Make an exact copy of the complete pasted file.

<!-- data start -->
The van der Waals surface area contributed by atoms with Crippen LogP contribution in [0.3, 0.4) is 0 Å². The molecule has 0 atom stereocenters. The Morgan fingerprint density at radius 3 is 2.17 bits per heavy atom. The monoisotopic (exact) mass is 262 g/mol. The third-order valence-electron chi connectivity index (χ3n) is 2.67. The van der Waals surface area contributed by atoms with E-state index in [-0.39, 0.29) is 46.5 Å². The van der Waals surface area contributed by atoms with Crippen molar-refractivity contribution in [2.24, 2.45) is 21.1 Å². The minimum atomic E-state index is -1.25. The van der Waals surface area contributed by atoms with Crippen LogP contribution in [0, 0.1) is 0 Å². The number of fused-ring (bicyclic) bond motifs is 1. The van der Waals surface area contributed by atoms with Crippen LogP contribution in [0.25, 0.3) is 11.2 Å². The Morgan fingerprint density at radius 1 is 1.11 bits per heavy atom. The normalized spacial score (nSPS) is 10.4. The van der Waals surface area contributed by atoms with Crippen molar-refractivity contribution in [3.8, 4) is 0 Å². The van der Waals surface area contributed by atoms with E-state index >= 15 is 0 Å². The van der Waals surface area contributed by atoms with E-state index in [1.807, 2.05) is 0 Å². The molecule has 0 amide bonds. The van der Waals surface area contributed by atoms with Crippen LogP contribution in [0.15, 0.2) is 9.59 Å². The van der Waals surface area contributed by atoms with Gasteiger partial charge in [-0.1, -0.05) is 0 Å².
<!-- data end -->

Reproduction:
The van der Waals surface area contributed by atoms with Crippen LogP contribution in [0.3, 0.4) is 0 Å². The molecule has 0 atom stereocenters. The Morgan fingerprint density at radius 3 is 2.17 bits per heavy atom. The monoisotopic (exact) mass is 262 g/mol. The third-order valence-electron chi connectivity index (χ3n) is 2.67. The van der Waals surface area contributed by atoms with E-state index in [-0.39, 0.29) is 46.5 Å². The van der Waals surface area contributed by atoms with Crippen molar-refractivity contribution in [2.24, 2.45) is 21.1 Å². The minimum atomic E-state index is -1.25. The van der Waals surface area contributed by atoms with Crippen LogP contribution in [0, 0.1) is 0 Å². The number of fused-ring (bicyclic) bond motifs is 1. The van der Waals surface area contributed by atoms with Crippen LogP contribution in [0.25, 0.3) is 11.2 Å². The Morgan fingerprint density at radius 1 is 1.11 bits per heavy atom. The normalized spacial score (nSPS) is 10.4. The van der Waals surface area contributed by atoms with Crippen molar-refractivity contribution in [3.8, 4) is 0 Å². The van der Waals surface area contributed by atoms with E-state index >= 15 is 0 Å². The van der Waals surface area contributed by atoms with E-state index in [1.807, 2.05) is 0 Å². The molecule has 0 amide bonds. The van der Waals surface area contributed by atoms with Crippen LogP contribution in [0.15, 0.2) is 9.59 Å². The van der Waals surface area contributed by atoms with Gasteiger partial charge in [-0.1, -0.05) is 0 Å².